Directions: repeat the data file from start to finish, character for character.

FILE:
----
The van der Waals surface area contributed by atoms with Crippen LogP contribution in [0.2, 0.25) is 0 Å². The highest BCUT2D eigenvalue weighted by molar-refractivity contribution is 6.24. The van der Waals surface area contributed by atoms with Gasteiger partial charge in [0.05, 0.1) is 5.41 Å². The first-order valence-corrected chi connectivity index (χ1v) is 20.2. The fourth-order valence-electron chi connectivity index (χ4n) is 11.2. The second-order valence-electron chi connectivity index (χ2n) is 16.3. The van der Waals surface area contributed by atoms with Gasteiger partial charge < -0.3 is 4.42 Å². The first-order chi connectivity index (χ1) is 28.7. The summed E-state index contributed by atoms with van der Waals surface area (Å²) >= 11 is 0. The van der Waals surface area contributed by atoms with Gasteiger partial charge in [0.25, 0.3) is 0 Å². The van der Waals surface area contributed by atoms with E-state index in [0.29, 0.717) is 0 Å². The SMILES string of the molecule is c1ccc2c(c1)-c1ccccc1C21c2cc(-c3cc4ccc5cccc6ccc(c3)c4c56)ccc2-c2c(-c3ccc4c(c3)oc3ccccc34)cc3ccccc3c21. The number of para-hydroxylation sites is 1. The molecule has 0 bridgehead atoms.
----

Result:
The van der Waals surface area contributed by atoms with Crippen LogP contribution in [0.2, 0.25) is 0 Å². The highest BCUT2D eigenvalue weighted by molar-refractivity contribution is 6.24. The van der Waals surface area contributed by atoms with Gasteiger partial charge in [0.05, 0.1) is 5.41 Å². The first-order valence-corrected chi connectivity index (χ1v) is 20.2. The fourth-order valence-electron chi connectivity index (χ4n) is 11.2. The second-order valence-electron chi connectivity index (χ2n) is 16.3. The van der Waals surface area contributed by atoms with Gasteiger partial charge < -0.3 is 4.42 Å². The first-order chi connectivity index (χ1) is 28.7. The summed E-state index contributed by atoms with van der Waals surface area (Å²) >= 11 is 0. The van der Waals surface area contributed by atoms with Gasteiger partial charge in [0.25, 0.3) is 0 Å². The van der Waals surface area contributed by atoms with E-state index in [0.29, 0.717) is 0 Å². The SMILES string of the molecule is c1ccc2c(c1)-c1ccccc1C21c2cc(-c3cc4ccc5cccc6ccc(c3)c4c56)ccc2-c2c(-c3ccc4c(c3)oc3ccccc34)cc3ccccc3c21. The number of para-hydroxylation sites is 1. The molecule has 0 bridgehead atoms.